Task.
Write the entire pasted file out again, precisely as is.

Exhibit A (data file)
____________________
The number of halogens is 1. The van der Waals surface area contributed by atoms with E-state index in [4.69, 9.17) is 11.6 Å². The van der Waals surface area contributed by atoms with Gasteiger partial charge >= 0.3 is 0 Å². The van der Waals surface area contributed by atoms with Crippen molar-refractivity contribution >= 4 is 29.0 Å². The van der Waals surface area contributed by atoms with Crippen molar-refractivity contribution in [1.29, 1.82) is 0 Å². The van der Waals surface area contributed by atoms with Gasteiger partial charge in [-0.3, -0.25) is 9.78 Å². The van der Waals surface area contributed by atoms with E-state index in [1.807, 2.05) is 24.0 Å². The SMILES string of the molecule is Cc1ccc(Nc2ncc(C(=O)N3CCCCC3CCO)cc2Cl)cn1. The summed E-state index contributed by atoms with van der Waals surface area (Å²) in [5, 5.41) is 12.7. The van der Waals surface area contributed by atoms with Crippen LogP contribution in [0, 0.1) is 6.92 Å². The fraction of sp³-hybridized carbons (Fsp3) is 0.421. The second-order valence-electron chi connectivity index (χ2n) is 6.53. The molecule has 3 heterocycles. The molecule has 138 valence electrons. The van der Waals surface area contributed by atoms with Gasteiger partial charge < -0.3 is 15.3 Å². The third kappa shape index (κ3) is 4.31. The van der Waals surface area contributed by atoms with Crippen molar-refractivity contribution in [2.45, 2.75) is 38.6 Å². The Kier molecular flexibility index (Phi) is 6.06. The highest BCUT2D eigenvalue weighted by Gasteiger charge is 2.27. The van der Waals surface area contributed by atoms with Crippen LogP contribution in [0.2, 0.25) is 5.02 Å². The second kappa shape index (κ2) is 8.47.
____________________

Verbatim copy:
The number of halogens is 1. The van der Waals surface area contributed by atoms with E-state index in [4.69, 9.17) is 11.6 Å². The van der Waals surface area contributed by atoms with Gasteiger partial charge >= 0.3 is 0 Å². The van der Waals surface area contributed by atoms with Crippen molar-refractivity contribution >= 4 is 29.0 Å². The van der Waals surface area contributed by atoms with Crippen molar-refractivity contribution in [1.29, 1.82) is 0 Å². The van der Waals surface area contributed by atoms with Gasteiger partial charge in [-0.3, -0.25) is 9.78 Å². The van der Waals surface area contributed by atoms with E-state index in [1.807, 2.05) is 24.0 Å². The SMILES string of the molecule is Cc1ccc(Nc2ncc(C(=O)N3CCCCC3CCO)cc2Cl)cn1. The summed E-state index contributed by atoms with van der Waals surface area (Å²) in [5, 5.41) is 12.7. The van der Waals surface area contributed by atoms with Crippen LogP contribution in [0, 0.1) is 6.92 Å². The fraction of sp³-hybridized carbons (Fsp3) is 0.421. The second-order valence-electron chi connectivity index (χ2n) is 6.53. The molecule has 3 heterocycles. The molecule has 138 valence electrons. The van der Waals surface area contributed by atoms with Gasteiger partial charge < -0.3 is 15.3 Å². The third kappa shape index (κ3) is 4.31. The van der Waals surface area contributed by atoms with Crippen molar-refractivity contribution in [2.45, 2.75) is 38.6 Å². The Kier molecular flexibility index (Phi) is 6.06. The highest BCUT2D eigenvalue weighted by Gasteiger charge is 2.27. The van der Waals surface area contributed by atoms with Crippen LogP contribution in [0.2, 0.25) is 5.02 Å². The second kappa shape index (κ2) is 8.47.